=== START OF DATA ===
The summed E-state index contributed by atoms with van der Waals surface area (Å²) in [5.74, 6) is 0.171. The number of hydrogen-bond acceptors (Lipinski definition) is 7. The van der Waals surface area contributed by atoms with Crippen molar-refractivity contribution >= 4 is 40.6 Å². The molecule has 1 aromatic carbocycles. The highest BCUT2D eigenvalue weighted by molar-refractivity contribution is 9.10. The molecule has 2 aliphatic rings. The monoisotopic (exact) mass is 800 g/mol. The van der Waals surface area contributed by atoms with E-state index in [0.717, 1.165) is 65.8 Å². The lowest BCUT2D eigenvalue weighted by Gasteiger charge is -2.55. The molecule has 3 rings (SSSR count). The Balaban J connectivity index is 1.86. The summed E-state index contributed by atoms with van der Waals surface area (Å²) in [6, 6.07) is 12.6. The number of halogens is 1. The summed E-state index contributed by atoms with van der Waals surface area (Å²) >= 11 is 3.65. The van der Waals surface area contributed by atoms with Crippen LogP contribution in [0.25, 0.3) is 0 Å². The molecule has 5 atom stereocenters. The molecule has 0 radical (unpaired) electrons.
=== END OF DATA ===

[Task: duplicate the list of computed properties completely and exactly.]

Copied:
The summed E-state index contributed by atoms with van der Waals surface area (Å²) in [5.74, 6) is 0.171. The number of hydrogen-bond acceptors (Lipinski definition) is 7. The van der Waals surface area contributed by atoms with Crippen molar-refractivity contribution >= 4 is 40.6 Å². The molecule has 1 aromatic carbocycles. The highest BCUT2D eigenvalue weighted by molar-refractivity contribution is 9.10. The molecule has 2 aliphatic rings. The monoisotopic (exact) mass is 800 g/mol. The van der Waals surface area contributed by atoms with E-state index in [0.717, 1.165) is 65.8 Å². The lowest BCUT2D eigenvalue weighted by Gasteiger charge is -2.55. The molecule has 3 rings (SSSR count). The Balaban J connectivity index is 1.86. The summed E-state index contributed by atoms with van der Waals surface area (Å²) in [6, 6.07) is 12.6. The number of halogens is 1. The summed E-state index contributed by atoms with van der Waals surface area (Å²) >= 11 is 3.65. The van der Waals surface area contributed by atoms with Crippen LogP contribution in [0.25, 0.3) is 0 Å². The molecule has 5 atom stereocenters. The molecule has 0 radical (unpaired) electrons.